- #1

MalleusScientiarum

## Main Question or Discussion Point

I have a question regarding the two-particle density function, in particular its Fourier transform. I know that in a liquid or gas the function [tex]n_2(\mathbf{R}_1, \mathbf{R}_2)[/tex] is the probability that two particles will be found at [tex]\mathbf{R}_1[/tex] and [tex]\mathbf{R}_2[/tex]. But what is the significance of its Fourier transform,

[tex]G(\mathbf{k}) = \frac{1}{2} \int d^{3N}\mathbf{R}_1 d^{3N}\mathbf{R}_2 e^{\imath \mathbf{k}\cdot(\mathbf{R}_1 - \mathbf{R}_2)} n_2(\mathbf{R}_1, \mathbf{R}_2) [/tex]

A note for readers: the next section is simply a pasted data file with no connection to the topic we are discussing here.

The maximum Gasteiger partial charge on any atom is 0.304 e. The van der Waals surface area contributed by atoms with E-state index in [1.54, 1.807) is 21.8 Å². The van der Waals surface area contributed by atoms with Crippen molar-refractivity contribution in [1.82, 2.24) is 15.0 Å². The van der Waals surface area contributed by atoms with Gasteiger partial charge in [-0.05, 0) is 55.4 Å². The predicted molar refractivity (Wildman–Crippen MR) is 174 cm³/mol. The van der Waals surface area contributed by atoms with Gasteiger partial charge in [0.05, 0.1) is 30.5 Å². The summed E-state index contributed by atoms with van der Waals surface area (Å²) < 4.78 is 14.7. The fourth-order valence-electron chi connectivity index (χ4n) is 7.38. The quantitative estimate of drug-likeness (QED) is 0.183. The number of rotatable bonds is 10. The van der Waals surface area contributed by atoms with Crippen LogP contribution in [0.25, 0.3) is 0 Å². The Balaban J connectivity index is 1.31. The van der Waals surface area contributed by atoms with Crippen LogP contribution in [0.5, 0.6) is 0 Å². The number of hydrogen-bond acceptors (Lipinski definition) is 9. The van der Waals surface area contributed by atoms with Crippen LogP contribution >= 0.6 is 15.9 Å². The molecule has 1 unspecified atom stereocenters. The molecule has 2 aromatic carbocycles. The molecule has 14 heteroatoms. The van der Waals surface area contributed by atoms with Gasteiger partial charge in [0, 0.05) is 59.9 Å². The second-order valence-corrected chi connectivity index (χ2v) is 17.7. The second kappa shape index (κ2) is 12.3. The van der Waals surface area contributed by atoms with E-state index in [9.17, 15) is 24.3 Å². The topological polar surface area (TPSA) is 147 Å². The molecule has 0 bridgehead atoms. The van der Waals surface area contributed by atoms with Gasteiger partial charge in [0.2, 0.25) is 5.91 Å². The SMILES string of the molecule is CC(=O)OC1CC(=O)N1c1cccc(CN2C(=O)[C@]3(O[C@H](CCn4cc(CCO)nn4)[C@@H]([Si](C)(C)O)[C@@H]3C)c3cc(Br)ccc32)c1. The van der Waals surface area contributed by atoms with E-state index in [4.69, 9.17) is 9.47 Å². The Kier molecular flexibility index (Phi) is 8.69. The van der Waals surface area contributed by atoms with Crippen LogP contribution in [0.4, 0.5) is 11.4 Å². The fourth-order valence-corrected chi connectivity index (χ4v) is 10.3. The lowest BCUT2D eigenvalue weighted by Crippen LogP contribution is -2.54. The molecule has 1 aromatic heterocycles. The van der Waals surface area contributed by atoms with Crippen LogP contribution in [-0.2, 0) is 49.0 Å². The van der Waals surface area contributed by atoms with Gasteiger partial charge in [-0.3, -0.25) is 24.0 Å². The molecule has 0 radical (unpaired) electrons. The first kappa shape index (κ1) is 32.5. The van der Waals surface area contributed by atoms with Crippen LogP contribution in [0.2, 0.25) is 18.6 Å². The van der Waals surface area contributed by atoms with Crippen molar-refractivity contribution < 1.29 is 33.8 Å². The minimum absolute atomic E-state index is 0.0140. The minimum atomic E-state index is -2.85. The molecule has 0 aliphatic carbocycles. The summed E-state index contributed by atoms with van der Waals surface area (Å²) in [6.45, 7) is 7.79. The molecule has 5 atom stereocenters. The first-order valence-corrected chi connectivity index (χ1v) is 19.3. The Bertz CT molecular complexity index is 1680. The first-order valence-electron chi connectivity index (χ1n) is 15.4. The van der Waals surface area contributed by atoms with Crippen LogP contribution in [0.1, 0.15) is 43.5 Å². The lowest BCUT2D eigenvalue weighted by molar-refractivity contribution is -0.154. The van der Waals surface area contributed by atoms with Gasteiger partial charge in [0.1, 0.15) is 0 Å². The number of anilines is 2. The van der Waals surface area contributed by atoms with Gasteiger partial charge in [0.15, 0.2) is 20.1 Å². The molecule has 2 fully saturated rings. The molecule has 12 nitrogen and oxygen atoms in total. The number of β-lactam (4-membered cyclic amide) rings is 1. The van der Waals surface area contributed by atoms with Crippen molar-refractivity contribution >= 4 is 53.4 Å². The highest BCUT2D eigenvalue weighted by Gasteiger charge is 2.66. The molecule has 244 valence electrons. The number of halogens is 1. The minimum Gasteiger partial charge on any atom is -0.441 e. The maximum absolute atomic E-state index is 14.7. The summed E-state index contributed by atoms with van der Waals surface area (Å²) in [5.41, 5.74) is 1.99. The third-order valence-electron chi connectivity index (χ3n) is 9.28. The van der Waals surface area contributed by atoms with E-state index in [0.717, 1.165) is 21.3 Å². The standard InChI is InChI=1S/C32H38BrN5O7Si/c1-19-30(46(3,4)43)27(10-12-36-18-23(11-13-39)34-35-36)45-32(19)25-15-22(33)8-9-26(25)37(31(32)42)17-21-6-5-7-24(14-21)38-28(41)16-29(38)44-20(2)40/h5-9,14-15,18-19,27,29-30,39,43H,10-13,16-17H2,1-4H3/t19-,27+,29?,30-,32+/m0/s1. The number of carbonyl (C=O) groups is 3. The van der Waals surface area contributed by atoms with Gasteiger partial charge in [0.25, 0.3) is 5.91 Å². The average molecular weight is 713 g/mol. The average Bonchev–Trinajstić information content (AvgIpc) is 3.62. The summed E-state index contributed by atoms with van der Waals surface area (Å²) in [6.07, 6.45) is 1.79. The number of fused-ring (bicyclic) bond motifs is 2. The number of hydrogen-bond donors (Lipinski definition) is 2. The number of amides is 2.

My guess is that it is some sort of momentum distribution, but that's only a guess.

[tex]G(\mathbf{k}) = \frac{1}{2} \int d^{3N}\mathbf{R}_1 d^{3N}\mathbf{R}_2 e^{\imath \mathbf{k}\cdot(\mathbf{R}_1 - \mathbf{R}_2)} n_2(\mathbf{R}_1, \mathbf{R}_2) [/tex]

My guess is that it is some sort of momentum distribution, but that's only a guess.